A changing insurance sector and what needs to stay the same

A changing insurance sector and what needs to stay the same | Insurance Business

A changing insurance sector and what needs to stay the same
Tim Grafton, chief executive of the Insurance Council of New Zealand, joins Insurance Business with a new monthly column.

The Financial Markets Authority will shortly grant its first exemption to permit Artificial Intelligence (AI) to provide financial advice. Current law requires financial advisors to be natural persons, hence the exemption before new law formalises matters.

AI will revolutionise customer experiences beyond the provision of robo advice. Data is central to that, supported by the speed of automated analysis built on algorithms programmed by humans. Customers will increasingly benefit from the speed of claims settlements. They will enjoy the convenience of obtaining the right amount of cover tailored to their individual needs. Better, value-added services will be available that enhance and evolve the customer experience beyond being a pure insurance product.

Insurers will be better equipped to provide advice to customers to reduce their exposure to risks and hence reduce costs for both. They will have granular detail that will inform their appetite for risk and how to price it. Underwriting may become more scenario-based, predictive and less reliant on historical data, especially if we are talking about new risks. More functions will be automated releasing staff to focus on adding value to the customer experience.

Mobile platforms will become the ubiquitous delivery channel. Online ecosystems will integrate multiple customer needs into one experience. Insurers will be attracted to partner with other sectors to grow, deliver better value and meet what will be standard consumer expectations. 

Technological change of itself will reduce some risks and create new ones – think of the safety of autonomous vehicles and the exponential increase in cyber risks arising from the growth of the Internet of Things.

It will be a more complex but rewarding environment to operate in for those who adapt and partner well. Inevitably with major change there will be casualties too. The profile of the insurance sector will undergo fundamental transformation with the customer at the core of that change. Insurers will need to be fast, low cost and offer relevant services.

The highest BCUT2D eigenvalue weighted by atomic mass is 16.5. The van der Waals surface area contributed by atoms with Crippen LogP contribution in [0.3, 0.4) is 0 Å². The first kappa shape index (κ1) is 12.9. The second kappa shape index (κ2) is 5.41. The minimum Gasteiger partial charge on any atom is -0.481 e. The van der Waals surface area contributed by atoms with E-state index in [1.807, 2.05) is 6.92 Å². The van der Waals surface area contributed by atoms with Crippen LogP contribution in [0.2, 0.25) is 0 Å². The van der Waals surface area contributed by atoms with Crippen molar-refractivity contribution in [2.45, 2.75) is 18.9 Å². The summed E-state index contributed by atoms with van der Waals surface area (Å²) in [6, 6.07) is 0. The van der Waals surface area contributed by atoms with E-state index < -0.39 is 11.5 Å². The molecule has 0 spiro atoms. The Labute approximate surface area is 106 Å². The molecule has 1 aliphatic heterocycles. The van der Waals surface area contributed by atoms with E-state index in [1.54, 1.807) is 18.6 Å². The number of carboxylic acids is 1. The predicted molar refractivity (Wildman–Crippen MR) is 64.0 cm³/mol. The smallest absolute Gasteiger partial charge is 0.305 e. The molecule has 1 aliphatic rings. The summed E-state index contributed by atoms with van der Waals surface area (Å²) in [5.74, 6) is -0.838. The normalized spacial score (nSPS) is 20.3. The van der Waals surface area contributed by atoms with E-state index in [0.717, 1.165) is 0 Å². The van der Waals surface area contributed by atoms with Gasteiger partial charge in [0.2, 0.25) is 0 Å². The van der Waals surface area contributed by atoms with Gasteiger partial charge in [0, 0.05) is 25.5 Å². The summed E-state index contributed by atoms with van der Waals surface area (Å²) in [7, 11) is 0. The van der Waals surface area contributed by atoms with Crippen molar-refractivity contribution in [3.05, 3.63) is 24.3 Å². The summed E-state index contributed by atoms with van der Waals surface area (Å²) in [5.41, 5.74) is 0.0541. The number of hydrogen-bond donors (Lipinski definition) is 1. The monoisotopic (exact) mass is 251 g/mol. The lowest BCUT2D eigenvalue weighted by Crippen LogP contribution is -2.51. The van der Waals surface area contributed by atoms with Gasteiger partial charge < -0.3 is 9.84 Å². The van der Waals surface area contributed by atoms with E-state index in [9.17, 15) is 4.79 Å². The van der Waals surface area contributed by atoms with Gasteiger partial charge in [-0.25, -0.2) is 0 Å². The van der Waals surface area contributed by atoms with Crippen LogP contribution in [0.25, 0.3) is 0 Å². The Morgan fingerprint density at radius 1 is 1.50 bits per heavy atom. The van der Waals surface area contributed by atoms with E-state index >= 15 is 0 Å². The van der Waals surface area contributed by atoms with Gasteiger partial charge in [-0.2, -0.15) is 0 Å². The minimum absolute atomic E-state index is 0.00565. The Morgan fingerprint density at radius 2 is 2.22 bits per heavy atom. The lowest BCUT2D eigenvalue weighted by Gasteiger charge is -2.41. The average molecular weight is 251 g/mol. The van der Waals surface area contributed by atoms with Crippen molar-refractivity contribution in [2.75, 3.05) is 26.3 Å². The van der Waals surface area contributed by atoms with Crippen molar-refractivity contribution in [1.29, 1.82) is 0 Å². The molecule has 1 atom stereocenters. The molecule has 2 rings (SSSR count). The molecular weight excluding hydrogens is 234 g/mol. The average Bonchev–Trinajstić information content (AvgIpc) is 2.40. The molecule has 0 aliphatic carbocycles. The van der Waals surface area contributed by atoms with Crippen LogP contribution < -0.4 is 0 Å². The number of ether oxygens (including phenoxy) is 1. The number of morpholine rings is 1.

Inherent to insurance from its inception as a form of mutual protection to whatever the future holds is trust. You can’t base a business on seeking payment in return for a promise to restore the possibility of future loss without it.

Trust is hard won and easily lost.  So, how could trust be damaged?

Decisions made by AI or Big Data analytics, can be flawed or even biased. AI is based on identifying clusters of patterns in data, but not all clusters are meaningful or relevant. No algorithm yet reconciles moral values and self-interest, so human judgement is still required. 

Consumers will not want to feel their privacy has been violated by the data collected about them and how it is used.  Insurers will need to be clear about what data they do rely on to gauge risk, transparent about the data they are accessing and the purpose to which the data is being put, and perhaps, just as importantly what it is not being used for. This will invite interesting conversations between insurers, regulators and consumer interests.

The situation is made opaque by the accessibility and the ambiguity of data ownership, such as, whether a public post to the world on Facebook should be used to assess an individual’s risk.

It will not always be easy to know at what point consumer consent is required. Consider, how different databases are sourced and aggregated and analysed to profile an individual’s risk or where that aggregation occurs in an ecosystem involving multiple partners providing an individual consumer with a customised product.

Data-mining firms will set up shop, likely domiciled in jurisdictions beyond the shadow of New Zealand regulators, alongside others providing products into our insurance market.  

If technology enables insurers to accurately cherry-pick the risk of individuals, as opposed to whole populations, what impact will that have on consumer trust and traditional business models?

Harnessing Big Data to benefit customers will require high levels of transparency about the use of data, as well as ensuring the integrity of the new tools, to preserve public trust and the social license that confers. This will enable delivery of the benefits consumers demand - value for money, convenience, speed, efficiency, competition and consumer-friendly solutions.


Related stories:
“The one thing a machine doesn’t have is empathy, and that’s what people are looking for”
Proud year for the insurance sector, says ICNZ chief